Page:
The Perennial Philosophy is a comparative study of mysticism by British novelist Aldous Huxley. Its title derives from the theological tradition of the philosophia perennis.
The Perennial Philosophy was first published in 1945 immediately after the Second World War (and the defeat of National Socialism) by Harper & Brothers in the United States (1946 by Chatto & Windus in the United Kingdom). The jacket text of the British first edition explains: The Perennial Philosophy is an attempt to present this Highest Common Factor of all theologies by assembling passages from the writings of those saints and prophets who have approached a direct spiritual knowledge of the Divine,...
The book offers readers, who are assumed to be familiar with the Christian religion and the Bible, a fresh approach employing Eastern and Western mysticism:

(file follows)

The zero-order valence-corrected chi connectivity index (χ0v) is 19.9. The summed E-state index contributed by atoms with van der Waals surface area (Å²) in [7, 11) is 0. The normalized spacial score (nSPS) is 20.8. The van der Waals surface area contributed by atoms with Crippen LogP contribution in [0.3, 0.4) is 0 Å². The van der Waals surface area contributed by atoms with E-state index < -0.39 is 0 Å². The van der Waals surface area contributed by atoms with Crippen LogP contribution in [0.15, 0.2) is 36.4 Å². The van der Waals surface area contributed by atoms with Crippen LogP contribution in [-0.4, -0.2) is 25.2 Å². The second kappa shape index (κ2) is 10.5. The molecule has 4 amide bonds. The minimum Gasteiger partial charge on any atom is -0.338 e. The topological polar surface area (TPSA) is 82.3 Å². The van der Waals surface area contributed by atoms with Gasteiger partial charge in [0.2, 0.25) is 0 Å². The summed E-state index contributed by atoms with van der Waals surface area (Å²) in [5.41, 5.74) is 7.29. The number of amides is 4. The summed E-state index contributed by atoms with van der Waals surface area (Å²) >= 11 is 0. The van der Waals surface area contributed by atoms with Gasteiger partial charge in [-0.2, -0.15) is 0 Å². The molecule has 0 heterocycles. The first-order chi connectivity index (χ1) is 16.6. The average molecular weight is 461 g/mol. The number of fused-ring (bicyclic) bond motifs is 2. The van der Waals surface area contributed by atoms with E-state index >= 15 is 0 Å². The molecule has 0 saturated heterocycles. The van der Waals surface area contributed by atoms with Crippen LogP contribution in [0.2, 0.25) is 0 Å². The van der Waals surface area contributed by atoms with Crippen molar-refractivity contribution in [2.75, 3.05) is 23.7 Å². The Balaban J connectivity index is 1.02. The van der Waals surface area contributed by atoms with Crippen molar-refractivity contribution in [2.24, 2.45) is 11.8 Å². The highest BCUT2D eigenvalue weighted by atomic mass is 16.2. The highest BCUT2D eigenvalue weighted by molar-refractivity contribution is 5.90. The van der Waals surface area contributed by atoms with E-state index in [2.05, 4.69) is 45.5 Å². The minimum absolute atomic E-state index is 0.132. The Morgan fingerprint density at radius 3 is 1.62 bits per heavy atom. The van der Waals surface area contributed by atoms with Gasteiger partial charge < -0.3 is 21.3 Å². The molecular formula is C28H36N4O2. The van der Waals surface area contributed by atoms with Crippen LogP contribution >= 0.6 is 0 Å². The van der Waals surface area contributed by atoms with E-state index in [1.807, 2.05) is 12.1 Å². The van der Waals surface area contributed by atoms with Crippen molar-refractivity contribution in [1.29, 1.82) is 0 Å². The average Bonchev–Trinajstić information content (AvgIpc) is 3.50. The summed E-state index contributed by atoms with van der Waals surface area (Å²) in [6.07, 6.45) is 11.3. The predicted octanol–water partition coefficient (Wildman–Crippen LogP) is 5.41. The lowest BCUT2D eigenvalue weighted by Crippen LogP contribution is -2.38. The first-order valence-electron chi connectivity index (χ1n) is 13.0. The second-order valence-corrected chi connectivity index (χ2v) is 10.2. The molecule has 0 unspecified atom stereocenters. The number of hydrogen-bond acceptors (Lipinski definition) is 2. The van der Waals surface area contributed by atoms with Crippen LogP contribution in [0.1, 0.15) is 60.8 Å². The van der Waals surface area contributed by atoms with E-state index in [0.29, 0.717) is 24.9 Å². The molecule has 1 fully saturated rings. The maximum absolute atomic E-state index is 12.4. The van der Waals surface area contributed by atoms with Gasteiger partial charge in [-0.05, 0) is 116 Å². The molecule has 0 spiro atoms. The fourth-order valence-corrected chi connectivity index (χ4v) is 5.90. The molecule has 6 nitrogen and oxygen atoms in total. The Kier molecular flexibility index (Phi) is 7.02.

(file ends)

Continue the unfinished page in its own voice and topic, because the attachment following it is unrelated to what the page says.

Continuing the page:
Mr. Huxley quotes from the Chinese Taoist philosophers, from followers of Buddha and Mohammed, from the Brahmin scriptures and from Christian mystics ranging from St John of the Cross to William Law, giving preference to those whose writings, often illuminated by genius, are unfamiliar to the modern reader.
The final paragraph of the jacket text states: In this profoundly important work, Mr. Huxley has made no attempt to 'found a new religion'; but in analyzing the Natural Theology of the Saints, as he has described it, he provides us with an absolute standard of faith by which we can judge both our moral depravit . . . more